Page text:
Representative Patti Komline (R -Dorset, Danby, Landgrove, Peru, Mt. Tabor) and Senators Dick Sears and Bob Hartwell (D -Bennington County) spoke to a small group at the Peru Town Office about what went on in the Statehouse over the past session. Both Komline and Sears are running for re-election, but Hartwell has decided to retire from the Senate.
The meeting was informal, with the individuals present just asking questions of the three legislators, who then answered them.
Kevin Rambold, who is running for state's attorney in Bennington County, asked about treatment options in the county, as well as if Rutland's drug court would be expanded to Bennington County.
Sears said a few years ago, he started conversations with law enforcement individuals about an increase in gang activity in the area and formed what would become the drug task force.
"What became clear ... is you can't arrest your way out of this problem and that alternatives need to be found," Sears said.
Sears said drug court is expensive and he's not sure if it is exactly the solution. However, what has been done is the introduction of bill S.295 that Sears said does five things: Creates harsher penalties for drug trafficking, increases penalties for home invasions, sets up risk assessments, pre-trial screening and budgets the money for these services to be implemented. Sears also said treatment options need to be expanded, for example, he said there needs to be a place to get methadone in Bennington County.
Komline, who was involved with the governor's forum on opiate addiction, said she has heard people are frustrated that money is being spent on these large drug sweeps, just to see those picked up out of jail on bail. This is something people should be concerned about, she said, as well as the over-prescription of drugs.
Hartwell said the passage of S.295 was one of the high points of the past session for him personally.
Changing the subject a bit, Hartwell said education financing is going to be the big issue facing the state in the coming years and he said he feels the legislature did not do enough to try and tackle it in the last session.
"In my estimation, it is the failure to address education finance and governance which is going to become explosive," he said. "The House I thought had a good bill, whether we liked it or not, and we [the Senate] got mired in ... nonsense about principle mediation. The property taxes are going to rise very, very fast."
Komline also mentioned the cost of education spending, mentioning how many school budgets were voted down on Town Meeting day.
"Thirty-four or 35 school budgets were voted down in March, but that represents 50 percent of students in Vermont," she said.
She said a plan was previously floated around by Oliver Olsen, who is running again for a seat to represent Jamaica, Londonderry, Stratton, Winhall, and Weston, that was a modified income tax and something like his plan may be looked at again, as a way to combat spending.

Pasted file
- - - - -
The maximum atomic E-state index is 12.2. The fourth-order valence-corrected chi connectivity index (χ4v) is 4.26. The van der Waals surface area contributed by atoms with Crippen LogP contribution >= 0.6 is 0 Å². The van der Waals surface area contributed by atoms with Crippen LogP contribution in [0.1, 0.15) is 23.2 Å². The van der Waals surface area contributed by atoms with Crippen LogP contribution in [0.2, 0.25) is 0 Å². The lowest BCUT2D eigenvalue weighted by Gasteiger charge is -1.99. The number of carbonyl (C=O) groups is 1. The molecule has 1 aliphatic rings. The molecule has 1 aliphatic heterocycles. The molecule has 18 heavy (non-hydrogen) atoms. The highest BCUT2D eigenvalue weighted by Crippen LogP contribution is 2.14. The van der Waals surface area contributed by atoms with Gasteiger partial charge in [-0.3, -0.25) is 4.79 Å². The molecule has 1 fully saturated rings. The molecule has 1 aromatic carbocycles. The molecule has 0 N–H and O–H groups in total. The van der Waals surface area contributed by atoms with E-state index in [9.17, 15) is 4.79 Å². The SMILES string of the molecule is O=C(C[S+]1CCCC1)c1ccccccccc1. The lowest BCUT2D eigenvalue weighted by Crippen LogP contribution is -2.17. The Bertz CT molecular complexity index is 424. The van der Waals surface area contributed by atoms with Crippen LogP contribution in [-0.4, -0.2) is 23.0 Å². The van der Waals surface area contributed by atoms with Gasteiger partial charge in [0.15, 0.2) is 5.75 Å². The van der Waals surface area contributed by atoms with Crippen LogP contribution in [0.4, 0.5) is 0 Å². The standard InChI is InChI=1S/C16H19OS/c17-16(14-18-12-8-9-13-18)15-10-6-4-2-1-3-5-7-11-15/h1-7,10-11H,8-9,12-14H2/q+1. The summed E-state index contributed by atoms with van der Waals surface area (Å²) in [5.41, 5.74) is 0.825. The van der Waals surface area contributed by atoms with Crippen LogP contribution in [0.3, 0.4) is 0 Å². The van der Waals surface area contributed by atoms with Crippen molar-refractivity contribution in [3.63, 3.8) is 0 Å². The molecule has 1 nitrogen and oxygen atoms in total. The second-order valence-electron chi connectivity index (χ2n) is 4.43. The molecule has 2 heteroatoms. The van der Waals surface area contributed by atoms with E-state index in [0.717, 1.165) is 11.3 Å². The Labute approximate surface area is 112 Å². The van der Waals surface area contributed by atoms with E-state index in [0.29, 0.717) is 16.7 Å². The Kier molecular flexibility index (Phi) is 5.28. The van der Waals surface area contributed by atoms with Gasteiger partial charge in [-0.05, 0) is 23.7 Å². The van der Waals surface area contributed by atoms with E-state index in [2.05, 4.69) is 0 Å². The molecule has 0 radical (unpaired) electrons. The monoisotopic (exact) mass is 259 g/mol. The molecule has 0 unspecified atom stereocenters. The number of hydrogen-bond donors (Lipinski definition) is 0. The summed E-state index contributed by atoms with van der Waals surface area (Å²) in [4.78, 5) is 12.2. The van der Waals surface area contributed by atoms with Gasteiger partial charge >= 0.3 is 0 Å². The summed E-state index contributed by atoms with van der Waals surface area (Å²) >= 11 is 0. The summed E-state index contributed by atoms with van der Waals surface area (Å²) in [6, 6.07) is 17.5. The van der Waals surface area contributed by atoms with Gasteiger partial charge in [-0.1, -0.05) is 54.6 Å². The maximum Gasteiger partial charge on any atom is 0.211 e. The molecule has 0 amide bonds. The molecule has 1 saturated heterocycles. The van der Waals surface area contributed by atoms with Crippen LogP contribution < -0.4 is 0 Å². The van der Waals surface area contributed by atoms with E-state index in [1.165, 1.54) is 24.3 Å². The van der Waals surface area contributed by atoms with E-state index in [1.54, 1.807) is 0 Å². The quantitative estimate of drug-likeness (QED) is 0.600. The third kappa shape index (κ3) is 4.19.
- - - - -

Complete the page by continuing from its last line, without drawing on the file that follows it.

Hartwell said neighboring states have caps on how much can be spent on education, like Massachusetts, but can still deliver quality education. Along with education spending and governance, Hartwell is worried about the cost of healthcare.
"It's not to say I'm offended by single payer, I'm not," he said. "But this is a big problem. Spending on education received $1.7 billion and this healthcare program [is slated for] considerably more than that."
While there were some issues not resolved this past session, there was one legislative win for Peru. Komline and Hartwell were able to get a public restroom put into the church in Peru. Hartwell said it was a part of the water supply bill, but he and Komline called it the "church flush bill." The residents of Peru are very happy with the new facility.
One topic that came up that could effect Peru negatively has to do with the new open meeting laws. Komline said the end of the legislative session is very frantic and bills are trying to get passed at the 11th hour. The open meeting law was one of the bills that got slipped in without much scrutiny, she said. Hartwell and Sears agreed.
Margaret Cobb, town clerk of Peru, brought up the issue. She said the town is trying to get a website developed, but under the new open meeting law, she said it will be difficult to keep their website updated in accordance with the new rules. She has been told by the Vermont League of Cities and Towns that if they cannot keep the website updated accordingly it will have to be shut down. She said it will make it difficult to post the meeting minutes in five business days, for example.
"Various groups have come out opposed to the bill after it was passed and signed by the governor," Sears said.
None of the legislatures present were on the committees that dealt with this law, so they were also surprised about its outcome. However, it is something they said they will continue to look at.
Before the meeting concluded, Komline introduced Brian Campion, a Democrat who is running for Hartwell's seat, Rambold, an independent, who is running for state's attorney and Mary Barrosse Schwartz, a Democrat who is seeking to capture the district currently represented by Komline.